As a deputy legal counsel to Gov. Robert L. Ehrlich Jr. (R-Md.), I remember sitting at a conference table in Annapolis, hearing a colleague talk about an upcoming meeting with plaintiffs challenging Maryland’s legal prohibition on same-sex marriage. “I’m just like them,” I thought to myself. But at that time it was impossible for me to imagine a time when those plaintiffs and I would be treated equally under the law.
After all, the law said I wasn’t normal or worthy of rights and respect afforded to everyone else, even incarcerated felons. So I decided to try reparative therapy, to change what I thought — what I knew — to be true. Imagine routinely hearing from a so-called expert that your mother had harmed you and that your father had failed you, despite having two loving parents who sacrificed career pursuits and much else to see you realize your dreams. Think about subjecting yourself to shock therapy — the most awful pain — as your therapist showed you images of same-sex relationships in an effort to break you of your natural feelings.
It was a disaster. Baltimore Smart CEO Magazine had named me one of Maryland’s 25 legal elite. I had administered Ehrlich’s executive clemency program, worked the halls of the General Assembly on his anti-witness intimidation reforms and defended him during the legislative inquiry into his administration’s personnel policies. The Greek Orthodox and Greek American communities had honored me with service awards and recognized me as part of a new generation of Greek American leaders. Yet the collapse of any hope of ever having my own “Big Fat Greek Wedding,” and a family that mirrored my own, made all those accomplishments almost meaningless.
I thought I had let my mother and father down. I could not change.
I broke down, shaking as I handed my mother a letter telling her about the struggle of my life. Tears, lots of them, flowed from her eyes and my own. It seemed as if the episode would not end, both of us terrified about an unknown tomorrow. “I’m so sorry,” I repeated, over and over, first to my mother — and eventually to my father, too. The truth had hurt the ones I loved the most.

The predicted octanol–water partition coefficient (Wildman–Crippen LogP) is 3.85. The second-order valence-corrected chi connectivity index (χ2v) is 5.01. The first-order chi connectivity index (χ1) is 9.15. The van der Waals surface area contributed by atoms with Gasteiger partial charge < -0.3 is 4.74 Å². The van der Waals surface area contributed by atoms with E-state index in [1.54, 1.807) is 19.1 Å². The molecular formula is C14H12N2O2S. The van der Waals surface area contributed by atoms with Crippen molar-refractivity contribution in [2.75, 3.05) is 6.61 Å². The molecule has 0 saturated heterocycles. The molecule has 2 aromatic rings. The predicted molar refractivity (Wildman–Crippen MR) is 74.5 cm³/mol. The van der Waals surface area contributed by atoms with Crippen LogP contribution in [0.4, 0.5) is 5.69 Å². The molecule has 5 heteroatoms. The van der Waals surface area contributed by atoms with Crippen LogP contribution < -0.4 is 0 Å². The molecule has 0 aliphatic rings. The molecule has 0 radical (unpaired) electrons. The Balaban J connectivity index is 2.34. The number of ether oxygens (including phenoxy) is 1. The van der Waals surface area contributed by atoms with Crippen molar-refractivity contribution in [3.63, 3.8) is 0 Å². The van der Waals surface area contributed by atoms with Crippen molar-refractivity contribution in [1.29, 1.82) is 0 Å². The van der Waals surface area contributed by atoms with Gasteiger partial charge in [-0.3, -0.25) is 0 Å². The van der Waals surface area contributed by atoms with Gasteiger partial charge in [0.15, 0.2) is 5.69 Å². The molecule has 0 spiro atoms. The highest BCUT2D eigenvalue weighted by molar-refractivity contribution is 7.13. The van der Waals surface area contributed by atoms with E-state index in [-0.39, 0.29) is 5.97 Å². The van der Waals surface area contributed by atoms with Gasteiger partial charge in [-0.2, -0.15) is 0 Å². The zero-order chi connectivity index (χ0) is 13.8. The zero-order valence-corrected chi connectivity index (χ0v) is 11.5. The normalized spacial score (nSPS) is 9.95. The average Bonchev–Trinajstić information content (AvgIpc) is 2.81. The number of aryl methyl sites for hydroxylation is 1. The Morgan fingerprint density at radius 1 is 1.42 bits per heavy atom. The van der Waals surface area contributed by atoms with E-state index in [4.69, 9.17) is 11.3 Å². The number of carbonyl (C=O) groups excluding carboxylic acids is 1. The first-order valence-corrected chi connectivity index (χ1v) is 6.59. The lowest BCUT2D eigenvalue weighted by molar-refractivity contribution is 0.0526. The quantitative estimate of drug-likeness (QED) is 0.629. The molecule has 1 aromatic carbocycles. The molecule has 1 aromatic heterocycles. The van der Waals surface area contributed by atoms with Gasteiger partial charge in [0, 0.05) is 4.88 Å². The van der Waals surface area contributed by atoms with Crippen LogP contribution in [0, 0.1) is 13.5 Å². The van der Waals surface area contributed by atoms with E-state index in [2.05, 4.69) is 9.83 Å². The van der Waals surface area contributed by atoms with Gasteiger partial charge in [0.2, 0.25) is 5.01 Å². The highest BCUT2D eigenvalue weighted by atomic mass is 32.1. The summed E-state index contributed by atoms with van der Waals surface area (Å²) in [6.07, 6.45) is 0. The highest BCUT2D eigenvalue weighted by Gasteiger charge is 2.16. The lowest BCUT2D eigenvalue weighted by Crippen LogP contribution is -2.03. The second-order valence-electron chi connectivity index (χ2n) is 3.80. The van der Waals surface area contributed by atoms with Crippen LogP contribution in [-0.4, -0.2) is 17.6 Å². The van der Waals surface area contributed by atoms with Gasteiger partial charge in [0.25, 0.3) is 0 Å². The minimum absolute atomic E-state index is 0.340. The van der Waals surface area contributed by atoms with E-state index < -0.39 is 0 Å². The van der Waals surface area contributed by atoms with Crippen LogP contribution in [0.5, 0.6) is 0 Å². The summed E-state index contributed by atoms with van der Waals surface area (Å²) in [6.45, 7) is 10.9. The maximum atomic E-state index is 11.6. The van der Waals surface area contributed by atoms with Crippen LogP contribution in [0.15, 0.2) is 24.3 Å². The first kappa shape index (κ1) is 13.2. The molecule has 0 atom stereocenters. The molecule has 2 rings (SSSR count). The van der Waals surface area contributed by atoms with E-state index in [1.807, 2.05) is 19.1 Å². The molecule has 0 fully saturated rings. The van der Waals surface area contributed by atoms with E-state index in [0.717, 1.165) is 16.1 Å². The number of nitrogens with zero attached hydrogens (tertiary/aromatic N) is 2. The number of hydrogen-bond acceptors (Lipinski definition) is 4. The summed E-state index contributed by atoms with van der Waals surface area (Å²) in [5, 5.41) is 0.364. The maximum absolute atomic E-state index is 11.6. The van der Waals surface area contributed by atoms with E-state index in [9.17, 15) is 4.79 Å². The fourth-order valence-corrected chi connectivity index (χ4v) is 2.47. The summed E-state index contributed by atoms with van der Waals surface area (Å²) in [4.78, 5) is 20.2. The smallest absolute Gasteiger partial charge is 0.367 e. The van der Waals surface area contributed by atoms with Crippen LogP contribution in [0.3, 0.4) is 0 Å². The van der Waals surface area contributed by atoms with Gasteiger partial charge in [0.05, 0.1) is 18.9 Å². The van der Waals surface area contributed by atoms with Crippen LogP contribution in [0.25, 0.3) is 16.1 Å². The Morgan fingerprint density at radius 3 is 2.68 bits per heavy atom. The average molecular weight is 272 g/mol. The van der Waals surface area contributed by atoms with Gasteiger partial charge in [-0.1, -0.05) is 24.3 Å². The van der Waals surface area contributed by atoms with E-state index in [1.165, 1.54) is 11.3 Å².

There are many sources of this hurt, but one of them can be changed very quickly: the law. Across Maryland, people continue to feel the pain of state-sponsored discrimination. Consider a child who hears a lawmaker say that her caring and loving moms are somehow harming her, or how often a parent and a child struggle to come to terms with a changed future, the way my mother and I did. Consider everyone for whom the most important relationship in their lives is treated as unworthy of legitimacy.
You cannot, in one day or even over a few years, flip a switch and create a tolerant society, or even change your own view of a dream life. That’s not how healing works. But progress is possible. A series of federal judges, both Republican- and Democratic-appointed, have acted to vindicate the American values of liberty, limited government, stable families, equal justice and religious freedom for all by striking down the Defense of Marriage Act. By approving Question 6, Maryland voters can do the same.
The Rev. Anderson and other opponents of marriage equality talk a lot about “holy matrimony,” about religious liberty and some alleged “agenda” that they perceive as being forced upon God-loving people. But Question 6 is not an attack on people of faith. It is an appeal to their — our — best core belief.
Voting for Question 6 offers a chance for people of faith to change what can be changed — injustice and state law — so all people are treated fairly, equally and with respect, as each of us would like to be treated. It is a historic opportunity to say that, in Maryland, what you do matters more than who you are.
The writer was deputy counsel to Gov. Robert L. Ehrlich Jr. from 2004 to 2007.
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C. Anthony Muse: Maryland’s referendum on religious liberty
Doug Mainwaring: Why I oppose gay marriage
Jo-Ann Pilardi: A June wedding
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